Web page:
- BirdLife International (2012). "Nannopsittaca dachilleae". IUCN Red List of Threatened Species. Version 2013.2. International Union for Conservation of Nature. Retrieved 26 November 2013.
- O'Neill JP, Munn CA, Franke I (1991). "Nannopsittaca dachilleae: a new species of parrotlet from eastern Peru" (PDF). Auk. 108: 225–229.
- Details for D’ACHILLE, BARBARA Archived 2010-12-05 at the Wayback Machine. Newseum.org. Retrieved on 2013-03-26.
- Gilardi JD, Munn CA (1998). "Patterns of Activity, Flocking, and Habitat Use in Parrots of the Peruvian Amazon". The Condor. 100 (4): 641–53. doi:10.2307/1369745. JSTOR 1369745.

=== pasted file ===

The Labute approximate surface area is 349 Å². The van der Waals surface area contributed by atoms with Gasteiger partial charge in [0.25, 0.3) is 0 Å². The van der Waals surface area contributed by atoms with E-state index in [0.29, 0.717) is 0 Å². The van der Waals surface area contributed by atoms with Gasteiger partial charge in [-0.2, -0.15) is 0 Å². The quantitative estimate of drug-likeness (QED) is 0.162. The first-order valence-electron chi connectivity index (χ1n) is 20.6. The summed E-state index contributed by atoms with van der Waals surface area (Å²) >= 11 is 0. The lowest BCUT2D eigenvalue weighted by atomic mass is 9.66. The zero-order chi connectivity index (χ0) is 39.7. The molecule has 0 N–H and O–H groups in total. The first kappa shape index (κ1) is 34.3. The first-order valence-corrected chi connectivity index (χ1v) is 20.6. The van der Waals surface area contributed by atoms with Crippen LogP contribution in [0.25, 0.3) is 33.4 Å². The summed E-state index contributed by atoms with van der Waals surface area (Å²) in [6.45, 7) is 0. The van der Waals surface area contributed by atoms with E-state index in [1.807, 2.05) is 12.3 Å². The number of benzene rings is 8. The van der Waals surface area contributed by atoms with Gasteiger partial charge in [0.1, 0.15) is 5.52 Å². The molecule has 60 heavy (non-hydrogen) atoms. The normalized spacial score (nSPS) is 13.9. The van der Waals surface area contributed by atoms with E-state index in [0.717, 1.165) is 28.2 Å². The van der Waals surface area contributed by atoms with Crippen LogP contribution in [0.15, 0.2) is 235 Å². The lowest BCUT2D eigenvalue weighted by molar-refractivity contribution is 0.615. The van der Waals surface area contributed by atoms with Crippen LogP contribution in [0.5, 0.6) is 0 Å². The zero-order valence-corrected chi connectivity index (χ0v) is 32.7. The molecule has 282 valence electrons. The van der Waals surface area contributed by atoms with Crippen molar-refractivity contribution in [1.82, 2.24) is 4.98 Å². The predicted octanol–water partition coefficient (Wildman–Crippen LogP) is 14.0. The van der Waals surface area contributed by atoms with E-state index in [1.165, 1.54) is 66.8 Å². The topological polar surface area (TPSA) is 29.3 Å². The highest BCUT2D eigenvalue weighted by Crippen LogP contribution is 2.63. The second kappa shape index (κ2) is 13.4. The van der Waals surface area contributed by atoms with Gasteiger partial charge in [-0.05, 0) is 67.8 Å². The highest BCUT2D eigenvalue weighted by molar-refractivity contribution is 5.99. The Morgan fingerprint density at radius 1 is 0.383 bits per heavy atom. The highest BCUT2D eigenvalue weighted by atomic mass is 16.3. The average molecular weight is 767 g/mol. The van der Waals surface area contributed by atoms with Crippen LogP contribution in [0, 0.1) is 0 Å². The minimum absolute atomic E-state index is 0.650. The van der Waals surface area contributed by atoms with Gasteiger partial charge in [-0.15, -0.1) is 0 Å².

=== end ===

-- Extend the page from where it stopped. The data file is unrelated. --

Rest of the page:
- Kratter, A.W. (1997). "Bamboo Specialization by Amazonian Birds". Biotropica. 29 (1): 100–110. doi:10.1111/j.1744-7429.1997.tb00011.x.
- Emmons LH, Stark NM (1979). "Elemental Composition of a Natural Mineral Lick in Amazonia". Biotropica. 11 (4): 311–13. doi:10.2307/2387925. JSTOR 2387925.
- Londono X, Peterson PM (1991). "Guadua sarcocarpa (Poaceae: Bambuseae), a New Species of Amazonian Bamboo with Fleshy Fruits". Systematic Botany. 16 (4): 630–38. doi:10.2307/2418866. JSTOR 2418866.
- Malm, Olaf (1998). "Gold Mining as a Source of Mercury Exposure in the Brazilian Amazon". Environmental Research. 77 (2): 73–78. doi:10.1006/enrs.1998.3828. PMID 9600798.